By Johan Viljoen, Reabetswe Tloubatla, Jeanette Lesisa: Denis Hurley Peace Institute- Pretoria, South Africa
1. Mozambique Slams “Deplorable” Treatment of Its Citizens In South Africa
The President of the National Human Rights Commission of Mozambique (CNDH) said Wednesday 13 July that the
treatment given by South African authorities to Mozambican illegal immigrants was deplorable, criticising the “disproportionality” of the state agents’ actions. “The way in which Mozambicans and African foreigners in general have been treated in the current campaign to identify and expel illegal immigrants in South Africa is deplorable,” said Luís Bitone. He said Mozambican immigrants who have been living in South Africa for decades have not even had time to collect their belongings or get the wages corresponding to the days they have worked, when they are caught by the authorities. “We do not question South Africa’s sovereign right to enforce the country’s migration laws, but we demand that this is done with the necessary dignity,” the CNDH president said. Luís Bitone considered the expulsion of Mozambicans and other citizens from southern Africa by the South African authorities counterproductive, given that the region has taken steps to create a zone of free movement of people and goods.
“Being foreign citizens of a region that is moving towards a zone of free circulation of people and goods, it would be understandable that the authorities create conditions for legalising illegal immigrants and that they are not thrown to the other side of the border with only the clothes on their bodies,” he noted. Luís Bitone, a lecturer and specialist in private international law, called on the Mozambican government to intercede with its South African counterpart to give “dignified treatment to the immigrants”.
Comments on #OperationDudula are swarming across Twitter, giving an ugly insight into the generalized hatred and violent intentions of average South Africans:
Thulas Nxesi #PutSouthAfricanFirst #OperationDudula https://t.co/Pa1HCNgiUb
— Mbango Mulalo J.Nyts (@JozyNyts) March 1, 2022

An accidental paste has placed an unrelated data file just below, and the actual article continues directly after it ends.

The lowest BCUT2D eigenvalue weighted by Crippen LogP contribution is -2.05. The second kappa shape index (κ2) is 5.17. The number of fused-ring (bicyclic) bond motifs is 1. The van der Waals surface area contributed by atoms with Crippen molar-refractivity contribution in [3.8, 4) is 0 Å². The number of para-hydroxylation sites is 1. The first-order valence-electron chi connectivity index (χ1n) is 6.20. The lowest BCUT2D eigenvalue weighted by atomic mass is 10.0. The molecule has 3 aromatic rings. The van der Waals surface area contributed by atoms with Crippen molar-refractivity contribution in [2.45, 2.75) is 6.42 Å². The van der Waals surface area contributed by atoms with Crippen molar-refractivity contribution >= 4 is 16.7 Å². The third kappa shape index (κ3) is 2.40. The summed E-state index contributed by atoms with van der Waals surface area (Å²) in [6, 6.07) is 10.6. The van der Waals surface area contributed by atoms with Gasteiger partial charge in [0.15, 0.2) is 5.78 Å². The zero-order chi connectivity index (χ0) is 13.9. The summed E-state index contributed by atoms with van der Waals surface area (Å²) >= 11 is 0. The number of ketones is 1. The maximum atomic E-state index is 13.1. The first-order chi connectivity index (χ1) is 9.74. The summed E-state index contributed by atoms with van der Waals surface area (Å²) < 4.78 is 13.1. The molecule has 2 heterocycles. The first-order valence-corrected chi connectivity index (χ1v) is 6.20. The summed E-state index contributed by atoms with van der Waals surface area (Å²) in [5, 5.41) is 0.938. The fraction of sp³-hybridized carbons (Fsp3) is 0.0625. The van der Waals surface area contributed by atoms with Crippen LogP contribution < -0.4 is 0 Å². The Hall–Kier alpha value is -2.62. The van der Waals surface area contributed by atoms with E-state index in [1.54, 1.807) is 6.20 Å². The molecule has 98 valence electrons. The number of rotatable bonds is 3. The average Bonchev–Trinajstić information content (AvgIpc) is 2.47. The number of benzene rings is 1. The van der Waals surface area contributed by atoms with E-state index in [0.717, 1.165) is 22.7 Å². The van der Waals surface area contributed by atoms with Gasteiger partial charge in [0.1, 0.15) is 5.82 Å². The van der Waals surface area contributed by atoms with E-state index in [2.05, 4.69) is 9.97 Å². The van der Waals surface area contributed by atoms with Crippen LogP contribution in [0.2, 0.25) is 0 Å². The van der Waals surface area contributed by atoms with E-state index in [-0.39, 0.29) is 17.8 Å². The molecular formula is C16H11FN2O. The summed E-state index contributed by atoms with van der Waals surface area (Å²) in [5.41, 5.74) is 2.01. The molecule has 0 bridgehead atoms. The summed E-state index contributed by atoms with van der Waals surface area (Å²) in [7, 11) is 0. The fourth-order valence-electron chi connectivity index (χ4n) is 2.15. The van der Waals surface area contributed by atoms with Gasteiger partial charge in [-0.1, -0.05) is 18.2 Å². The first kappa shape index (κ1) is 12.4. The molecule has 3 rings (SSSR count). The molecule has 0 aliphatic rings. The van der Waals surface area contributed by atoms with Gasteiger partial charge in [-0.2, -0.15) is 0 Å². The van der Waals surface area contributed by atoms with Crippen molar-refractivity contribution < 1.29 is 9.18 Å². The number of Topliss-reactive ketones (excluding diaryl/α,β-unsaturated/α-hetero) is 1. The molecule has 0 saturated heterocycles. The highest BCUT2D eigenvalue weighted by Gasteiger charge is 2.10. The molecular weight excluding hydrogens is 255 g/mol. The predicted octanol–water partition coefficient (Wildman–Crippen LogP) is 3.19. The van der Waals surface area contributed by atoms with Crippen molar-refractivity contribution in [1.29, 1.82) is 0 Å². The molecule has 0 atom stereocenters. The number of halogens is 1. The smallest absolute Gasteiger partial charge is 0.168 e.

To all Zimbabweans, Nigerians, Mozambicans, Somalians & all Africans migrants DO NOT COME TO SA 🇿🇦 Your safety cannot be guaranteed, We are ANGRY & No human rights policy will protect you Please Pack your sh!? & leave!#PutSouthAficansFirst #OperationDudula
— Sunshine � (@Bikofiles) February 28, 2022 Foreigners are burden to South Africans. Most specially Zimbabweans, Nigerians, Somalians, Ethiopians and Mozambicans. #PutSouthAfricansFirst #PutSouthAfricansFirst #OperationDudula #OperationDudula #OperationDudula #OperationDudula #OperationDudula #OperationDudula #SkeemSaam
— Hosana (@Khadijahhosana) February 24, 2022
We are going to clean Germiston CBD of illegal immigrants who have turned the town into a dumping site. These people bring their lawlessness to our country. How will investors come if a town is dirty like this ? #PutSouthAfricansFirst #OperationDudula
2. President Nyusi Changes Track On Return Of IDP’s
The President of the Republic, Filipe Nyusi, last week reiterated that there is still no official authorization for families displaced due to terrorism in Cabo Delgado to return to their areas of origin. Speaking to journalists in Pemba on Thursday 14 July 2022, Filipe Nyusi clarified that, at the moment, the Government is committed to creating security conditions and basic services, to ensure a gradual, safe and voluntary return of the displaced.
3. Land Rights And DUAT System Under Review: Poor Likely To Lose Out